Bab Ballads and Savoy Songs eBook

This eBook from the Gutenberg Project consists of approximately 118 pages of information about Bab Ballads and Savoy Songs.

  By many a cell they past,
    And stopped at length before
  A portal, bolted fast: 
    The man unlocked the door.

  He called inside the gate
    With coarse and brutal shout,
  “Come, step it, Forty-eight!”
    And Forty-eight stepped out.

  “They gets it pretty hot,
    The maidens what we cotch—­
  Two years this lady’s got
    For collaring a wotch.”

  “Oh, ah!—­indeed—­I see,”
    The troubadour exclaimed—­
  “If I may make so free,
    How is this castle named?”

  The warden’s eyelids fill,
    And sighing, he replied,
  “Of gloomy Pentonville
    This is the female side!”

  The minstrel did not wait
    The warden stout to thank,
  But recollected straight
    He’d business at the Bank.


  Lord B. was a nobleman bold,
    Who came of illustrious stocks,
  He was thirty or forty years old,
    And several feet in his socks.

  To Turniptopville-by-the-Sea
    This elegant nobleman went,
  For that was a borough that he
    Was anxious to rep-per-re-sent.

  At local assemblies he danced
    Until he felt thoroughly ill—­
  He waltzed, and he galloped, and lanced,
    And threaded the mazy quadrille.

  The maidens of Turniptopville
    Were simple—­ingenuous—­pure—­
  And they all worked away with a will
    The nobleman’s heart to secure.

  Two maidens all others beyond
    Imagined their chances looked well—­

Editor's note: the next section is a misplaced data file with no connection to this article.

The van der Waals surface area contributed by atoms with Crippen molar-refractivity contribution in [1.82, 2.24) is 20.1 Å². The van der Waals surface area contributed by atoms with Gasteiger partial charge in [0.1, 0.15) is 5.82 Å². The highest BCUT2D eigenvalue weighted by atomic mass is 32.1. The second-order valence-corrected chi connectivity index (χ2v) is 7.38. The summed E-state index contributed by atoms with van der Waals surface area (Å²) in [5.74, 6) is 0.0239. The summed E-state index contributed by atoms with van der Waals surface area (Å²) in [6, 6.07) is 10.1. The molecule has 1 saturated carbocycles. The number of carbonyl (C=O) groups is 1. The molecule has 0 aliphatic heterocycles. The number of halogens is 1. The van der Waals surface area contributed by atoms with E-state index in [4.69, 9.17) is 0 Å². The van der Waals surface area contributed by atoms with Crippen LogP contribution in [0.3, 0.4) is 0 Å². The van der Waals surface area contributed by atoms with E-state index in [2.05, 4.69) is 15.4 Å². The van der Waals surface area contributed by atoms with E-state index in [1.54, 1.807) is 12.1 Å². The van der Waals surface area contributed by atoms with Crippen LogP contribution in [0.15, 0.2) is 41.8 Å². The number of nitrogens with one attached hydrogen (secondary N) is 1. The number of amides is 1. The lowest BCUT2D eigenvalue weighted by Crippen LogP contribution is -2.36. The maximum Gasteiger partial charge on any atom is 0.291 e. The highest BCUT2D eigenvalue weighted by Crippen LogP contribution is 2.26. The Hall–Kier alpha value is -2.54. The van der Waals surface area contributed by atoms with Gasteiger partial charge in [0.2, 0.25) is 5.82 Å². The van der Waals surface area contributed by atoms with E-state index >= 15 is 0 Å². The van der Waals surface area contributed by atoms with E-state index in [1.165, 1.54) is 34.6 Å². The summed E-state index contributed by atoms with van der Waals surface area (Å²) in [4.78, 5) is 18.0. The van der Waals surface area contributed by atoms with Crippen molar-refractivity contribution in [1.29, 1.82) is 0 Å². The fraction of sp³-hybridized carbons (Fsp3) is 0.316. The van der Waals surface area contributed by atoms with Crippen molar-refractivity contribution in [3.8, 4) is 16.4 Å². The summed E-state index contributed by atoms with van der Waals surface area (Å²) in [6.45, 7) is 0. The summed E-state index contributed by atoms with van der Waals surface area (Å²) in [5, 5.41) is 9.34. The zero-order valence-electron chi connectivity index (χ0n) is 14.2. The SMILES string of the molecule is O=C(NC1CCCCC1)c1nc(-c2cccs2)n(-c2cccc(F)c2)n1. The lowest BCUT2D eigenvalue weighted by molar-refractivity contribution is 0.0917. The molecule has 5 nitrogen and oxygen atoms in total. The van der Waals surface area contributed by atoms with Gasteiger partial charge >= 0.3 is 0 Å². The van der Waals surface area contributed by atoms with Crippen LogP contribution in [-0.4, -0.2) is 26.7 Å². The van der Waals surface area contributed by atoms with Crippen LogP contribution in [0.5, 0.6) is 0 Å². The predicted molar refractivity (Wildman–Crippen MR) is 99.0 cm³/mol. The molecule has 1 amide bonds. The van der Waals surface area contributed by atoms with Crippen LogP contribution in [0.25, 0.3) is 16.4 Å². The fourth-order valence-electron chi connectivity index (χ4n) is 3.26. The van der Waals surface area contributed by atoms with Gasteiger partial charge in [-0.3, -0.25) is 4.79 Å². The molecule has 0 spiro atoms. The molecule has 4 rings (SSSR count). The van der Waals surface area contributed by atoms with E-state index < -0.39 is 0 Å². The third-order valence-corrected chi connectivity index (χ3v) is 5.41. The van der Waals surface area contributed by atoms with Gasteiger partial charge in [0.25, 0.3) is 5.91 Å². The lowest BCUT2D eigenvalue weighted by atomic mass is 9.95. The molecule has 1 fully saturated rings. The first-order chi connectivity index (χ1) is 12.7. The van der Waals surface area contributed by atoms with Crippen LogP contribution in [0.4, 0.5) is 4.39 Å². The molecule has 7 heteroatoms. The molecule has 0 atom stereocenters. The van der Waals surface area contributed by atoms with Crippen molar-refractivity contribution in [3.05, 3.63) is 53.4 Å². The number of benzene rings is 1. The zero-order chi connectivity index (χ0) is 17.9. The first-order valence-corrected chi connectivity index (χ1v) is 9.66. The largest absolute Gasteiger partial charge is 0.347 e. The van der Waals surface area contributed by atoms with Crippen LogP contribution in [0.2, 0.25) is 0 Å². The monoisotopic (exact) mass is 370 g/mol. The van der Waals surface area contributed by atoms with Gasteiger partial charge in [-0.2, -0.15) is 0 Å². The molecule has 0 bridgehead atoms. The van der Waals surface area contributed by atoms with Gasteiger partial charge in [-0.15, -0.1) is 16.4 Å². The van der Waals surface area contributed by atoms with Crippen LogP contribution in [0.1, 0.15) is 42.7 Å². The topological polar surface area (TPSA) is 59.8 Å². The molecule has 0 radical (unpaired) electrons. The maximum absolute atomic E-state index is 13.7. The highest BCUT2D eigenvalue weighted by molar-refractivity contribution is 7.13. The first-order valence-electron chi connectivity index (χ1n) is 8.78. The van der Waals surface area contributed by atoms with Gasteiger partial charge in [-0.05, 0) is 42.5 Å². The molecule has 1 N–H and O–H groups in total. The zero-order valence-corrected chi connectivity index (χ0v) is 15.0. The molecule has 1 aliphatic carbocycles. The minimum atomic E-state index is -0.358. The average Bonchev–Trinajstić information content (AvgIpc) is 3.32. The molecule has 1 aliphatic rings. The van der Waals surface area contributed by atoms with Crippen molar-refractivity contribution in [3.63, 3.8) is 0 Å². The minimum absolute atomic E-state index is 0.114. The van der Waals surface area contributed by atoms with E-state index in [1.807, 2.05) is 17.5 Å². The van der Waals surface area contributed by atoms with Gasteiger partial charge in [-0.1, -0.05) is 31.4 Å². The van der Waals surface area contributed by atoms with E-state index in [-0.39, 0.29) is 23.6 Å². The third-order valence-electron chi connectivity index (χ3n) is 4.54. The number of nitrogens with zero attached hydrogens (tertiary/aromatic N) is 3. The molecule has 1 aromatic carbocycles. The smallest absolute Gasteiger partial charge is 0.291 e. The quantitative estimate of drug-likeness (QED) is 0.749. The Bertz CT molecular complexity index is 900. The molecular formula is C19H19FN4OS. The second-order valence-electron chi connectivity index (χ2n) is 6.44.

The one was the lively Ann Pond,
    The other sad Mary Morell.

  Ann Pond had determined to try
    And carry the Earl with a rush. 
  Her principal feature was eye,
    Her greatest accomplishment—­gush.

  And Mary chose this for her play,
    Whenever he looked in her eye
  She’d blush and turn quickly away,
    And flitter and flutter and sigh.

  It was noticed he constantly sighed
    As she worked out the scheme she had planned—­
  A fact he endeavored to hide
    With his aristocratical hand.

  Old Pond was a farmer, they say,
   And so was old Tommy Morell,
  In a humble and pottering way
    They were doing exceedingly well.

  They both of them carried by vote
    The Earl was a dangerous man,
  So nervously clearing his throat,
    One morning old Tommy began: 

  “My darter’s no pratty young doll—­
    I’m a plain-spoken Zommerzet man—­
  Now what do ’ee mean by my Poll,
    And what do ’ee mean by his Ann?”

  Said B., “I will give you my bond
    I mean them uncommonly well,
  Believe me, my excellent Pond,
    And credit me, worthy Morell.

  “It’s quite indisputable, for
    I’ll prove it with singular ease,
  You shall have it in ‘Barbara’ or
    ’Celarent’—­whichever you please.

Project Gutenberg
Bab Ballads and Savoy Songs from Project Gutenberg. Public domain.
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